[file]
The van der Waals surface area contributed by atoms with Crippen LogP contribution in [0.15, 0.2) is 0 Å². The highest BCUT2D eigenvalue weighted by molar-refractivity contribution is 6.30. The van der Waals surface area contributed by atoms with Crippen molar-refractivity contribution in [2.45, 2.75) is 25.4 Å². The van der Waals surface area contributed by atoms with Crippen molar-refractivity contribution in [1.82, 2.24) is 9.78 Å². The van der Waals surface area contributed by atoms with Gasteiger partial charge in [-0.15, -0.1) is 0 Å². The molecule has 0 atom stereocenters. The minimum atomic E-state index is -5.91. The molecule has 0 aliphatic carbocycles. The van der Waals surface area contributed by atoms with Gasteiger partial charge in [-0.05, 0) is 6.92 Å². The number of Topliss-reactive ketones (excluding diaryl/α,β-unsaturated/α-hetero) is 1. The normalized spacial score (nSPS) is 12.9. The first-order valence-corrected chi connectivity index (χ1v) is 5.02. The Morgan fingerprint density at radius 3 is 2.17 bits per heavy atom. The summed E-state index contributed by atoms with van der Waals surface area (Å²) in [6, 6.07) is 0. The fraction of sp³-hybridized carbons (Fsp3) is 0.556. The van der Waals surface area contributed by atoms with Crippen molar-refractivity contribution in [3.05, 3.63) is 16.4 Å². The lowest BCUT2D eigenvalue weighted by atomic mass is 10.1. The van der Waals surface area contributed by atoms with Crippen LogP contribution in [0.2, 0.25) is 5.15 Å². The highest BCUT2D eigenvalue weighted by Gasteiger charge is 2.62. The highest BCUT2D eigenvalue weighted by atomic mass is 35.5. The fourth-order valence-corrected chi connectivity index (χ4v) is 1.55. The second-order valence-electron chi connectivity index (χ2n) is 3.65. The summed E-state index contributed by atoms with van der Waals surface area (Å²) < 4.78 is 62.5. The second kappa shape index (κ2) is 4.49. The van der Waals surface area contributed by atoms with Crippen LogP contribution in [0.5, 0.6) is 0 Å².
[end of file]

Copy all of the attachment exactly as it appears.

The van der Waals surface area contributed by atoms with Crippen LogP contribution in [0.15, 0.2) is 0 Å². The highest BCUT2D eigenvalue weighted by molar-refractivity contribution is 6.30. The van der Waals surface area contributed by atoms with Crippen molar-refractivity contribution in [2.45, 2.75) is 25.4 Å². The van der Waals surface area contributed by atoms with Crippen molar-refractivity contribution in [1.82, 2.24) is 9.78 Å². The van der Waals surface area contributed by atoms with Gasteiger partial charge in [-0.15, -0.1) is 0 Å². The molecule has 0 atom stereocenters. The minimum atomic E-state index is -5.91. The molecule has 0 aliphatic carbocycles. The van der Waals surface area contributed by atoms with Gasteiger partial charge in [-0.05, 0) is 6.92 Å². The number of Topliss-reactive ketones (excluding diaryl/α,β-unsaturated/α-hetero) is 1. The normalized spacial score (nSPS) is 12.9. The first-order valence-corrected chi connectivity index (χ1v) is 5.02. The Morgan fingerprint density at radius 3 is 2.17 bits per heavy atom. The summed E-state index contributed by atoms with van der Waals surface area (Å²) in [6, 6.07) is 0. The fraction of sp³-hybridized carbons (Fsp3) is 0.556. The van der Waals surface area contributed by atoms with Crippen molar-refractivity contribution in [3.05, 3.63) is 16.4 Å². The lowest BCUT2D eigenvalue weighted by atomic mass is 10.1. The van der Waals surface area contributed by atoms with Crippen LogP contribution in [0.2, 0.25) is 5.15 Å². The highest BCUT2D eigenvalue weighted by Gasteiger charge is 2.62. The highest BCUT2D eigenvalue weighted by atomic mass is 35.5. The fourth-order valence-corrected chi connectivity index (χ4v) is 1.55. The second-order valence-electron chi connectivity index (χ2n) is 3.65. The summed E-state index contributed by atoms with van der Waals surface area (Å²) < 4.78 is 62.5. The second kappa shape index (κ2) is 4.49. The van der Waals surface area contributed by atoms with Crippen LogP contribution in [0.5, 0.6) is 0 Å².